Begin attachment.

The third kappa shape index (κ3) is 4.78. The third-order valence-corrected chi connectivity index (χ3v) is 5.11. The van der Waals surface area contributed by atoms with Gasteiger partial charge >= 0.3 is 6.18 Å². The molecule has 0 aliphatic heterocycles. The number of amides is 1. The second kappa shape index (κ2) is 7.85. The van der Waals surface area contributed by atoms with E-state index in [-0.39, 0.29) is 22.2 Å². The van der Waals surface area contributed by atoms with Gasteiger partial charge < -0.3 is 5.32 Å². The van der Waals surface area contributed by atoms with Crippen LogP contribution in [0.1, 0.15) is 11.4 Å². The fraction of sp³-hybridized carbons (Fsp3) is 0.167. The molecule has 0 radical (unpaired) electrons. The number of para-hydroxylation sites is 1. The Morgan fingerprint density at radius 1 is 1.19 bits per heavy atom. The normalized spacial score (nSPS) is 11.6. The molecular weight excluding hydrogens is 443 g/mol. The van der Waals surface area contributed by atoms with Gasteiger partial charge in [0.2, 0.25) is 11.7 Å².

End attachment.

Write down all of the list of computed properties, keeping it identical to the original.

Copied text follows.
The third kappa shape index (κ3) is 4.78. The third-order valence-corrected chi connectivity index (χ3v) is 5.11. The van der Waals surface area contributed by atoms with Gasteiger partial charge >= 0.3 is 6.18 Å². The molecule has 0 aliphatic heterocycles. The number of amides is 1. The second kappa shape index (κ2) is 7.85. The van der Waals surface area contributed by atoms with E-state index in [-0.39, 0.29) is 22.2 Å². The van der Waals surface area contributed by atoms with Gasteiger partial charge < -0.3 is 5.32 Å². The van der Waals surface area contributed by atoms with Crippen LogP contribution in [0.1, 0.15) is 11.4 Å². The fraction of sp³-hybridized carbons (Fsp3) is 0.167. The molecule has 0 radical (unpaired) electrons. The number of para-hydroxylation sites is 1. The Morgan fingerprint density at radius 1 is 1.19 bits per heavy atom. The normalized spacial score (nSPS) is 11.6. The molecular weight excluding hydrogens is 443 g/mol. The van der Waals surface area contributed by atoms with Gasteiger partial charge in [0.2, 0.25) is 11.7 Å².